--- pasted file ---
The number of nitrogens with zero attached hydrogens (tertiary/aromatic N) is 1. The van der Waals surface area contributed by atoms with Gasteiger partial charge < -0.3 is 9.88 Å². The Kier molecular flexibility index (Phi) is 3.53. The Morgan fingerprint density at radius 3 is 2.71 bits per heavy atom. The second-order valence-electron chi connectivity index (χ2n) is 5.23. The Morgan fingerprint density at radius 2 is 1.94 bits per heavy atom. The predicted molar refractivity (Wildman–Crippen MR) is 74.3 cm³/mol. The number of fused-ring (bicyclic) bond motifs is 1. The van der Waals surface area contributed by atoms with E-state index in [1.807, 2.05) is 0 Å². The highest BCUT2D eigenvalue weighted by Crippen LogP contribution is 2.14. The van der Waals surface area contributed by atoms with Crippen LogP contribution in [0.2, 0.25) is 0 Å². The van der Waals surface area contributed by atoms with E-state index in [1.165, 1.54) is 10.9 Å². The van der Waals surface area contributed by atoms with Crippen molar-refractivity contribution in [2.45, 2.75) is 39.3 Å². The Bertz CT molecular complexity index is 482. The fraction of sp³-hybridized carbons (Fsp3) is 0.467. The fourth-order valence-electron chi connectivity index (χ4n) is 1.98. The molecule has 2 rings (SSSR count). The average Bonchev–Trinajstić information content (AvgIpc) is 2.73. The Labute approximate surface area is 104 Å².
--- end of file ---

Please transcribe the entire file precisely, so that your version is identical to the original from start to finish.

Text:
The number of nitrogens with zero attached hydrogens (tertiary/aromatic N) is 1. The van der Waals surface area contributed by atoms with Gasteiger partial charge < -0.3 is 9.88 Å². The Kier molecular flexibility index (Phi) is 3.53. The Morgan fingerprint density at radius 3 is 2.71 bits per heavy atom. The second-order valence-electron chi connectivity index (χ2n) is 5.23. The Morgan fingerprint density at radius 2 is 1.94 bits per heavy atom. The predicted molar refractivity (Wildman–Crippen MR) is 74.3 cm³/mol. The number of fused-ring (bicyclic) bond motifs is 1. The van der Waals surface area contributed by atoms with E-state index in [1.807, 2.05) is 0 Å². The highest BCUT2D eigenvalue weighted by Crippen LogP contribution is 2.14. The van der Waals surface area contributed by atoms with Crippen LogP contribution in [0.2, 0.25) is 0 Å². The van der Waals surface area contributed by atoms with E-state index in [1.165, 1.54) is 10.9 Å². The van der Waals surface area contributed by atoms with Crippen molar-refractivity contribution in [2.45, 2.75) is 39.3 Å². The Bertz CT molecular complexity index is 482. The fraction of sp³-hybridized carbons (Fsp3) is 0.467. The fourth-order valence-electron chi connectivity index (χ4n) is 1.98. The molecule has 2 rings (SSSR count). The average Bonchev–Trinajstić information content (AvgIpc) is 2.73. The Labute approximate surface area is 104 Å².